NCQA tracks plateau in quality yet increased reporting of measures

November 1, 2009

Decades of quality improvement now giving way to a leveling off trend in many areas

NATIONAL REPORTS-As if it weren't bad enough news that healthcare costs continue to spiral upward, the benchmark quality report for 2009 from the National Committee for Quality Assurance (NCQA) reveals that quality has stalled somewhat. In fact, the report examined the link between the cost and quality of care and found little or no connection between the two.

"The State of Health Care Quality: 2009" report examined quality data submitted by 979 health plans across the country that collectively cover 116 million Americans, a 9% increase over 2008's sample.

"The status quo is unacceptable," O'Kane said during a press conference last month. "Overall, the [quality] gains are pretty small, particularly among the most vulnerable populations," as plans serving Medicare and Medicaid patients failed to show noticeable improvement in many key quality measures for the third consecutive year.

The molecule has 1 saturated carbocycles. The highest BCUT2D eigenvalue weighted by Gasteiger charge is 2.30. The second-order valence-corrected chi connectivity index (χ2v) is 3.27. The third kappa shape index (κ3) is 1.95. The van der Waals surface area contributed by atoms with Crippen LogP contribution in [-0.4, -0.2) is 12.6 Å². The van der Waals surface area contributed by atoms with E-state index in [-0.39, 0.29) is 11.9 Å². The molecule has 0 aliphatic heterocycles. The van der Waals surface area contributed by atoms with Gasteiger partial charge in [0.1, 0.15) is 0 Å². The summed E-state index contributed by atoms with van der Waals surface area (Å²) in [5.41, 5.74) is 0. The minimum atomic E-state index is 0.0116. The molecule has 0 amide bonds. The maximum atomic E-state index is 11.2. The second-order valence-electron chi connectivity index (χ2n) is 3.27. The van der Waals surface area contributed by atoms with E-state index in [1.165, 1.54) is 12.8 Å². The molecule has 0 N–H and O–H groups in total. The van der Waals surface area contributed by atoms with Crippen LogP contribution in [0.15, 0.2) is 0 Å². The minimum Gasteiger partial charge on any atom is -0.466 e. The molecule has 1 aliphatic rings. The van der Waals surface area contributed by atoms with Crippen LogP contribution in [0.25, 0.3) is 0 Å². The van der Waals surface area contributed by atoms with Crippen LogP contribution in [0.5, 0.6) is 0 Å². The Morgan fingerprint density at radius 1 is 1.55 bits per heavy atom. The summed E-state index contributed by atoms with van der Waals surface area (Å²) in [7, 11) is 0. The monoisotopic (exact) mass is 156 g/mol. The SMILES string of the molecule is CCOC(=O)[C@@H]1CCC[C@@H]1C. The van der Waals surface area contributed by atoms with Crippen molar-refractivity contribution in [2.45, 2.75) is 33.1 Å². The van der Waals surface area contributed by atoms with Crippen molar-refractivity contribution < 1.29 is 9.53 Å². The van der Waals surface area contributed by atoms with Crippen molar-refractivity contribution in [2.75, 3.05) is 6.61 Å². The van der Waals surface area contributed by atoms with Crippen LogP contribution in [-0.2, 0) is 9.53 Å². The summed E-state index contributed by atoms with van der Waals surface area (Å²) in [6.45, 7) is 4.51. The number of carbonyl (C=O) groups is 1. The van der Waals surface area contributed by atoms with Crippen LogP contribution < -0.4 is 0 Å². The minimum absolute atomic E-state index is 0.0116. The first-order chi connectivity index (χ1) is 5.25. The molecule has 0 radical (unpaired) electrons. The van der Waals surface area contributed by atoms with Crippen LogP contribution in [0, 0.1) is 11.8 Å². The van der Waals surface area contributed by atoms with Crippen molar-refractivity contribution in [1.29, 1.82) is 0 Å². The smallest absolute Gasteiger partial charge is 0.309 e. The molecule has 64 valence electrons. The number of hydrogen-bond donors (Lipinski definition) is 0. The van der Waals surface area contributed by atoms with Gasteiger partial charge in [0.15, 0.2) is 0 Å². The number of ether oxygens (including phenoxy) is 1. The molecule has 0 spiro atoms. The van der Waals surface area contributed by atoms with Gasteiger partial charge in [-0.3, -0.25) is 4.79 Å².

Among the notable areas in which quality has stalled:

Despite those disappointing results, there were several bright spots. Among them were a 12% increase in the provision of beta-blocker drugs to Medicare patients who had a heart attack within the previous six months; nearly across-the-board high-quality care for asthma patients; and substantial gains in smoking-cessation efforts in the Medicaid population.

"Sometimes, a plateau is just a place to get your bearings and figure out what your next strategy is going to be, and that's the kind of plateau I think this is," O'Kane says.

The need to get healthcare quality back on the path to improvement is dramatic, however. NCQA says that if all health plans were able to perform as well as the top 10% of plans did, the United States would realize fewer deaths and save at least $12 billion in medical costs and lost productivity every year. If every American were able to receive care that matched the quality of that provided by those plans in the top 10%, the number of lives saved would range between 165,000 and 272,000 annually.

Where those saved lives come from might depend on geography; the New England region had the highest-quality health plans, while the South Central region of the United States came in last.

"Every American deserves to have quality care, and a diabetic in Alabama shouldn't get poorer care than a diabetic who lives in New Hampshire," O'Kane says.